With this warm weather (it must be over 50 degrees today), the wild rose hips are still in good condition. Down coats and plastic bags will not survive this foraging. I speak from experience. Gloves are a must, the thicker the better. The amaryllis I planted last month is at it’s prettiest and the paperwhites are not far behind. I love watching them at every stage, from the first emergence to the pristine white flowers beginning their papery end.
Amaryllis may be planted indoors from October through March and should bloom within six to twelve weeks.With one bulb per 6″ pot (a pot about 1″ larger in diameter the bulb), amaryllis should be planted in sterile potting soil in a pot with a drainage hole. The soil should cover three-quarters of the bulb with one-quarter of the bulb and the whole stalk exposed above the soil. Press the soil firmly around the bulb to prevent the plant from toppling over when in bloom. Water lightly and place in direct sunlight at room temperature. To help your amaryllis pop out of dormancy more quickly, you may give the pots a bit of bottom heat. As the bud begins to flower, gradually increase the amount of water. You will likely be rewarded with multiple stalks of huge flowers! To hold amaryllis from year to year, cut the flower stalk off after it has bloomed and permit the foliage to continue growing. Stop watering the plant in mid-July. In mid-October, cut back the dead foliage and give the plant a drink to begin the process again.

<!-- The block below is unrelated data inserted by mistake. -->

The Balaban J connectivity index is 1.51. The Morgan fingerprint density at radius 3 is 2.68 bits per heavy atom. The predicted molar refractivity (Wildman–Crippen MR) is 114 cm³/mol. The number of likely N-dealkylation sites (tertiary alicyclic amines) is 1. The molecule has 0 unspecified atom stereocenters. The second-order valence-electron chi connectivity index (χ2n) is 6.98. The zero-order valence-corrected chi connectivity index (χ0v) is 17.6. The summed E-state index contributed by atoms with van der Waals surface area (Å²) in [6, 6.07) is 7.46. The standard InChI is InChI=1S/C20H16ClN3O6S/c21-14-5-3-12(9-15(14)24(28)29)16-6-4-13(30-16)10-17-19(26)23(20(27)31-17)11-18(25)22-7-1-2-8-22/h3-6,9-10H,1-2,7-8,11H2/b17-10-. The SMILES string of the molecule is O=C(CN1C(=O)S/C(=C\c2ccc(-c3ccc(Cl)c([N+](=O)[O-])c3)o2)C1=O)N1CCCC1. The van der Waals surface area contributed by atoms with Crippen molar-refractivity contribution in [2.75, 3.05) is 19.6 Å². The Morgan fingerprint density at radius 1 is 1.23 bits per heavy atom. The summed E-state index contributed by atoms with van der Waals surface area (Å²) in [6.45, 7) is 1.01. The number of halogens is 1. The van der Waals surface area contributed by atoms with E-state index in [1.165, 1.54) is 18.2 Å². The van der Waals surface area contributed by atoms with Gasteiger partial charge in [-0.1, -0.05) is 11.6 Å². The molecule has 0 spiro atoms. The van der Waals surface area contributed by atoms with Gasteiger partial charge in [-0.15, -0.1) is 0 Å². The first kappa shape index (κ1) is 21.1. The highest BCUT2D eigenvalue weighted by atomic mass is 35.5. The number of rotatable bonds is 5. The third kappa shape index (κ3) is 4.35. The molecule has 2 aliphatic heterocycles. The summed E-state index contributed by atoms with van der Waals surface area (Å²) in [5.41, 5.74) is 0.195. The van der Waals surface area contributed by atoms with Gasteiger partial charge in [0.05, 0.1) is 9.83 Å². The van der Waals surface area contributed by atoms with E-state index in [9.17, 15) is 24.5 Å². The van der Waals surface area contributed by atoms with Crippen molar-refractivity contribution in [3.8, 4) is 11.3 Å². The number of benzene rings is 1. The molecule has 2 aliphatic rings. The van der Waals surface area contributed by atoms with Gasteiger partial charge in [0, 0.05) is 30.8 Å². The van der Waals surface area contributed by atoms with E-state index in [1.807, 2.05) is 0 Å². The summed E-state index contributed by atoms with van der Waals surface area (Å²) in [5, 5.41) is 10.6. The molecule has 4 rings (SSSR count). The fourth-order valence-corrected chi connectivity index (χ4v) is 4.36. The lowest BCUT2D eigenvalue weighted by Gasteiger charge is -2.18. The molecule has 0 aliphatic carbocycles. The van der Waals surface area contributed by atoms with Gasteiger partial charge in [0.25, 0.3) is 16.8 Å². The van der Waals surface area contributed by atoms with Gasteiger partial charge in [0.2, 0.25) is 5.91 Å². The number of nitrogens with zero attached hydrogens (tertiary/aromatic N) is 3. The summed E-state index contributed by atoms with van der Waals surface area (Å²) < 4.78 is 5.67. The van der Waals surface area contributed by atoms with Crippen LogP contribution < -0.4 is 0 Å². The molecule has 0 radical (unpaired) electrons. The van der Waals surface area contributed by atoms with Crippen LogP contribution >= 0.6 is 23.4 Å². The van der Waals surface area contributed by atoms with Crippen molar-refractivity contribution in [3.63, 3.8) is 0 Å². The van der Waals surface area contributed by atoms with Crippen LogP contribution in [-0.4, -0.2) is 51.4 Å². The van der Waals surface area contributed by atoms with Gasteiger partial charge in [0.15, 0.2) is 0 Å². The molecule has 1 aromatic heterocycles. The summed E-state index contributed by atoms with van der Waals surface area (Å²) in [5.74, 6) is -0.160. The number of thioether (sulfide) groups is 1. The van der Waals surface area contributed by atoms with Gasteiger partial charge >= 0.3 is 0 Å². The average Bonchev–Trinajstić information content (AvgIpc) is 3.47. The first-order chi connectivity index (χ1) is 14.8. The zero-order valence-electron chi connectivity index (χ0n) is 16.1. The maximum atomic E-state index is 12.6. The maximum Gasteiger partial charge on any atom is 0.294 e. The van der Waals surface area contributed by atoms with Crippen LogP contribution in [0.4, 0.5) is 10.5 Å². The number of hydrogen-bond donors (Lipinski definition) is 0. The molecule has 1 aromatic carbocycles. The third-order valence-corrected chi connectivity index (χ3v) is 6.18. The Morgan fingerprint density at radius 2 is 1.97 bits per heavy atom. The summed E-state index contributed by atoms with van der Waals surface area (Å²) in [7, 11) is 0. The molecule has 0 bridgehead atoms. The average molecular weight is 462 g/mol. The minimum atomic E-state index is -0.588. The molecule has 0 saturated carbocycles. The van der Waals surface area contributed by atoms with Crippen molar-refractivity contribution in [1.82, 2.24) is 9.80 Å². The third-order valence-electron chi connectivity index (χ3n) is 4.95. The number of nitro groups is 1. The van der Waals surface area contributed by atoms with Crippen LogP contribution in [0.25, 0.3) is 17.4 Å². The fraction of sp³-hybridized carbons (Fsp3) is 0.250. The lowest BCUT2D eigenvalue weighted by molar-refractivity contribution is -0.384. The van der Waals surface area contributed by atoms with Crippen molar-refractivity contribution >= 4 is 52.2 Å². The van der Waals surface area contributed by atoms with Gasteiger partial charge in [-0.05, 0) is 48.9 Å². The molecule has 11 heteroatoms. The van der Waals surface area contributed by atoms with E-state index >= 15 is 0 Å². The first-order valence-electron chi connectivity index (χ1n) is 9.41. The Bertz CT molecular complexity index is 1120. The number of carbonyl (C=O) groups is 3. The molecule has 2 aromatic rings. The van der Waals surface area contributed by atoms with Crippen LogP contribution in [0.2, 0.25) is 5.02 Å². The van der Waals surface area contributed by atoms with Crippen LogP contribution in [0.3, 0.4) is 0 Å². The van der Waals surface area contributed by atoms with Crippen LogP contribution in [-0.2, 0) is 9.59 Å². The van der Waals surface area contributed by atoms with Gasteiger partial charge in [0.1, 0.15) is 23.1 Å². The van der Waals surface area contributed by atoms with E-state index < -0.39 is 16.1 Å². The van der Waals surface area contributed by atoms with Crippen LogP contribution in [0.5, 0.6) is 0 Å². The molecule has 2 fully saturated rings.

Invariably, the amaryllis leaves that have to be cared for month after month begin to irritate me. Despite trying to conceal them amongst other plants in my sunny window, they remain the elephant in the room. Maybe if they were in my dream garden room surrounded by 100 plants they wouldn’t seem so… well… annoying in their spear-like shape and lack of interest. Next year I’ll try a larger pot with a cluster of three bulbs and see if that adds a little more interest after blooming.
Hope you are all snug and warm for the holidays.